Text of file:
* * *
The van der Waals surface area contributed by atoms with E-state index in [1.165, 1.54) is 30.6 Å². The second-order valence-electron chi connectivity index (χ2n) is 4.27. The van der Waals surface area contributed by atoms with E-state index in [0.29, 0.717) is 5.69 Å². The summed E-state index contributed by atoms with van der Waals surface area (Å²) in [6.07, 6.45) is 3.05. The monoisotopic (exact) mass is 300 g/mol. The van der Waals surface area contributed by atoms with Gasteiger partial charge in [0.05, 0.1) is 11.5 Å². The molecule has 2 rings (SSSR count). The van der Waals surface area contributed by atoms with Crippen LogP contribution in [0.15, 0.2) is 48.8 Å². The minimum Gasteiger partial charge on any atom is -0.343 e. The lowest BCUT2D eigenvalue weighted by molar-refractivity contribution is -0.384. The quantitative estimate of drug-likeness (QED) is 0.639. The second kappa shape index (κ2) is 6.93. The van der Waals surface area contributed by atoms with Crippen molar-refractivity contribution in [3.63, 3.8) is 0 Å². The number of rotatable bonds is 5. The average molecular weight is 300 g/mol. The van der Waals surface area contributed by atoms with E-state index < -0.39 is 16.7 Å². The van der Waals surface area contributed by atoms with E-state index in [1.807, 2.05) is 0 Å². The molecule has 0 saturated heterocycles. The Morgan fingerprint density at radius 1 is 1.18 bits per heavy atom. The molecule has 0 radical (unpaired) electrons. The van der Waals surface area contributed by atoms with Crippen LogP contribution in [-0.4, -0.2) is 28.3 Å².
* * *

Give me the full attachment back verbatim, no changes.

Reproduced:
The van der Waals surface area contributed by atoms with E-state index in [1.165, 1.54) is 30.6 Å². The second-order valence-electron chi connectivity index (χ2n) is 4.27. The van der Waals surface area contributed by atoms with E-state index in [0.29, 0.717) is 5.69 Å². The summed E-state index contributed by atoms with van der Waals surface area (Å²) in [6.07, 6.45) is 3.05. The monoisotopic (exact) mass is 300 g/mol. The van der Waals surface area contributed by atoms with Gasteiger partial charge in [0.05, 0.1) is 11.5 Å². The molecule has 2 rings (SSSR count). The van der Waals surface area contributed by atoms with Crippen LogP contribution in [0.15, 0.2) is 48.8 Å². The minimum Gasteiger partial charge on any atom is -0.343 e. The lowest BCUT2D eigenvalue weighted by molar-refractivity contribution is -0.384. The quantitative estimate of drug-likeness (QED) is 0.639. The second kappa shape index (κ2) is 6.93. The van der Waals surface area contributed by atoms with Crippen molar-refractivity contribution in [3.63, 3.8) is 0 Å². The number of rotatable bonds is 5. The average molecular weight is 300 g/mol. The van der Waals surface area contributed by atoms with E-state index < -0.39 is 16.7 Å². The van der Waals surface area contributed by atoms with E-state index in [1.807, 2.05) is 0 Å². The molecule has 0 saturated heterocycles. The Morgan fingerprint density at radius 1 is 1.18 bits per heavy atom. The molecule has 0 radical (unpaired) electrons. The van der Waals surface area contributed by atoms with Crippen LogP contribution in [-0.4, -0.2) is 28.3 Å².